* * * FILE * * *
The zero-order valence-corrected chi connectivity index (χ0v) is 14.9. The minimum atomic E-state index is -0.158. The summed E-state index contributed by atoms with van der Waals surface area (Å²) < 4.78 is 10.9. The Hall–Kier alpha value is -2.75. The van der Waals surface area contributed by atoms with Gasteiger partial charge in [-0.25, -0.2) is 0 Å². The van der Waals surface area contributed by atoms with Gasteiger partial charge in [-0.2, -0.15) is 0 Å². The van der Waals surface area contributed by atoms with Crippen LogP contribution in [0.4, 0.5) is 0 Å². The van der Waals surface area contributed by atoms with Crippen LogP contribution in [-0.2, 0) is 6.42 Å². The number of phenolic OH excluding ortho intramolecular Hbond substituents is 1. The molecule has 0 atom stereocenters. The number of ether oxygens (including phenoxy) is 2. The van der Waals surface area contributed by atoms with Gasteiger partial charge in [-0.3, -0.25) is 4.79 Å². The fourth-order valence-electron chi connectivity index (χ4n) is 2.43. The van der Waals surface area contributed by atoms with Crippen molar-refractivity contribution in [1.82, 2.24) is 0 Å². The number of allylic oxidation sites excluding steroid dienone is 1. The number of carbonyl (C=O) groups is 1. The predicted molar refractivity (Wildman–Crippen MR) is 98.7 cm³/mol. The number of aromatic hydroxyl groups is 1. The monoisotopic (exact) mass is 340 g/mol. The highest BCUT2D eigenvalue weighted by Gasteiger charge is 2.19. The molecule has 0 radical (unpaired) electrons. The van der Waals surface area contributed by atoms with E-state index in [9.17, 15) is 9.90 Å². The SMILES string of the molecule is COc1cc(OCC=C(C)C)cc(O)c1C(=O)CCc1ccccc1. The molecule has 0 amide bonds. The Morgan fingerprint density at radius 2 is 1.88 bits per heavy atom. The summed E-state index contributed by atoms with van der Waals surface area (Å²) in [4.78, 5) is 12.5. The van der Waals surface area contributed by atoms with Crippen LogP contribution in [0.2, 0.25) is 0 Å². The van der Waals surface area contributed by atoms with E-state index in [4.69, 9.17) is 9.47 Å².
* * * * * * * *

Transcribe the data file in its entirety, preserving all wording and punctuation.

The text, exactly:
The zero-order valence-corrected chi connectivity index (χ0v) is 14.9. The minimum atomic E-state index is -0.158. The summed E-state index contributed by atoms with van der Waals surface area (Å²) < 4.78 is 10.9. The Hall–Kier alpha value is -2.75. The van der Waals surface area contributed by atoms with Gasteiger partial charge in [-0.25, -0.2) is 0 Å². The van der Waals surface area contributed by atoms with Gasteiger partial charge in [-0.2, -0.15) is 0 Å². The van der Waals surface area contributed by atoms with Crippen LogP contribution in [0.4, 0.5) is 0 Å². The van der Waals surface area contributed by atoms with Crippen LogP contribution in [-0.2, 0) is 6.42 Å². The number of phenolic OH excluding ortho intramolecular Hbond substituents is 1. The molecule has 0 atom stereocenters. The number of ether oxygens (including phenoxy) is 2. The van der Waals surface area contributed by atoms with Gasteiger partial charge in [-0.3, -0.25) is 4.79 Å². The fourth-order valence-electron chi connectivity index (χ4n) is 2.43. The van der Waals surface area contributed by atoms with Crippen molar-refractivity contribution in [1.82, 2.24) is 0 Å². The number of allylic oxidation sites excluding steroid dienone is 1. The number of carbonyl (C=O) groups is 1. The predicted molar refractivity (Wildman–Crippen MR) is 98.7 cm³/mol. The number of aromatic hydroxyl groups is 1. The monoisotopic (exact) mass is 340 g/mol. The highest BCUT2D eigenvalue weighted by Gasteiger charge is 2.19. The molecule has 0 radical (unpaired) electrons. The van der Waals surface area contributed by atoms with E-state index in [9.17, 15) is 9.90 Å². The SMILES string of the molecule is COc1cc(OCC=C(C)C)cc(O)c1C(=O)CCc1ccccc1. The molecule has 0 amide bonds. The Morgan fingerprint density at radius 2 is 1.88 bits per heavy atom. The summed E-state index contributed by atoms with van der Waals surface area (Å²) in [4.78, 5) is 12.5. The van der Waals surface area contributed by atoms with Crippen LogP contribution in [0.2, 0.25) is 0 Å². The van der Waals surface area contributed by atoms with E-state index in [4.69, 9.17) is 9.47 Å².